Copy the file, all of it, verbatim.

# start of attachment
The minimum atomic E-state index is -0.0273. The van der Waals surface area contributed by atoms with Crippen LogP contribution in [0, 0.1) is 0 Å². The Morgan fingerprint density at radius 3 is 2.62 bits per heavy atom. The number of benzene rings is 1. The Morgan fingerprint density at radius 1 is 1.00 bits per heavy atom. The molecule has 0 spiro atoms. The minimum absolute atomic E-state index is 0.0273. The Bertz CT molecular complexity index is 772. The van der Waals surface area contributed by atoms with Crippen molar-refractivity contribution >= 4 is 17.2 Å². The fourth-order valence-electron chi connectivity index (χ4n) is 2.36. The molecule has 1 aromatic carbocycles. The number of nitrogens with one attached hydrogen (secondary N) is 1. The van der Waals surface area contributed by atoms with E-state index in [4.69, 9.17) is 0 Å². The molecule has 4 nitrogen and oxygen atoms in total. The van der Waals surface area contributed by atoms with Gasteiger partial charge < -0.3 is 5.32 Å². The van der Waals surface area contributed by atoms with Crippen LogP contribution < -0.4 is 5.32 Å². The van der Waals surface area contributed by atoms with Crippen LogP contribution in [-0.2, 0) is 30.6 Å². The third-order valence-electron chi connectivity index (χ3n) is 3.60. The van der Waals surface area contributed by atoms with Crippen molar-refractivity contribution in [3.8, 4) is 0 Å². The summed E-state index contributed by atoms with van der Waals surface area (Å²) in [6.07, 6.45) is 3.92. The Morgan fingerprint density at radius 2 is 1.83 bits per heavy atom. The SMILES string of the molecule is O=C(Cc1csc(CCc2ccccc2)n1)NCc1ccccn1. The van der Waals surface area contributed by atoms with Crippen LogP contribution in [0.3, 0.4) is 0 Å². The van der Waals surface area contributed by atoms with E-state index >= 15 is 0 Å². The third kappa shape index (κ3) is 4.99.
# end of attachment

The minimum atomic E-state index is -0.0273. The van der Waals surface area contributed by atoms with Crippen LogP contribution in [0, 0.1) is 0 Å². The Morgan fingerprint density at radius 3 is 2.62 bits per heavy atom. The number of benzene rings is 1. The Morgan fingerprint density at radius 1 is 1.00 bits per heavy atom. The molecule has 0 spiro atoms. The minimum absolute atomic E-state index is 0.0273. The Bertz CT molecular complexity index is 772. The van der Waals surface area contributed by atoms with Crippen molar-refractivity contribution >= 4 is 17.2 Å². The fourth-order valence-electron chi connectivity index (χ4n) is 2.36. The molecule has 1 aromatic carbocycles. The number of nitrogens with one attached hydrogen (secondary N) is 1. The van der Waals surface area contributed by atoms with E-state index in [4.69, 9.17) is 0 Å². The molecule has 4 nitrogen and oxygen atoms in total. The van der Waals surface area contributed by atoms with Gasteiger partial charge < -0.3 is 5.32 Å². The van der Waals surface area contributed by atoms with Crippen LogP contribution < -0.4 is 5.32 Å². The van der Waals surface area contributed by atoms with Crippen LogP contribution in [-0.2, 0) is 30.6 Å². The third-order valence-electron chi connectivity index (χ3n) is 3.60. The van der Waals surface area contributed by atoms with Crippen molar-refractivity contribution in [3.8, 4) is 0 Å². The summed E-state index contributed by atoms with van der Waals surface area (Å²) in [6.07, 6.45) is 3.92. The Morgan fingerprint density at radius 2 is 1.83 bits per heavy atom. The SMILES string of the molecule is O=C(Cc1csc(CCc2ccccc2)n1)NCc1ccccn1. The van der Waals surface area contributed by atoms with Crippen LogP contribution in [0.3, 0.4) is 0 Å². The van der Waals surface area contributed by atoms with E-state index >= 15 is 0 Å². The third kappa shape index (κ3) is 4.99.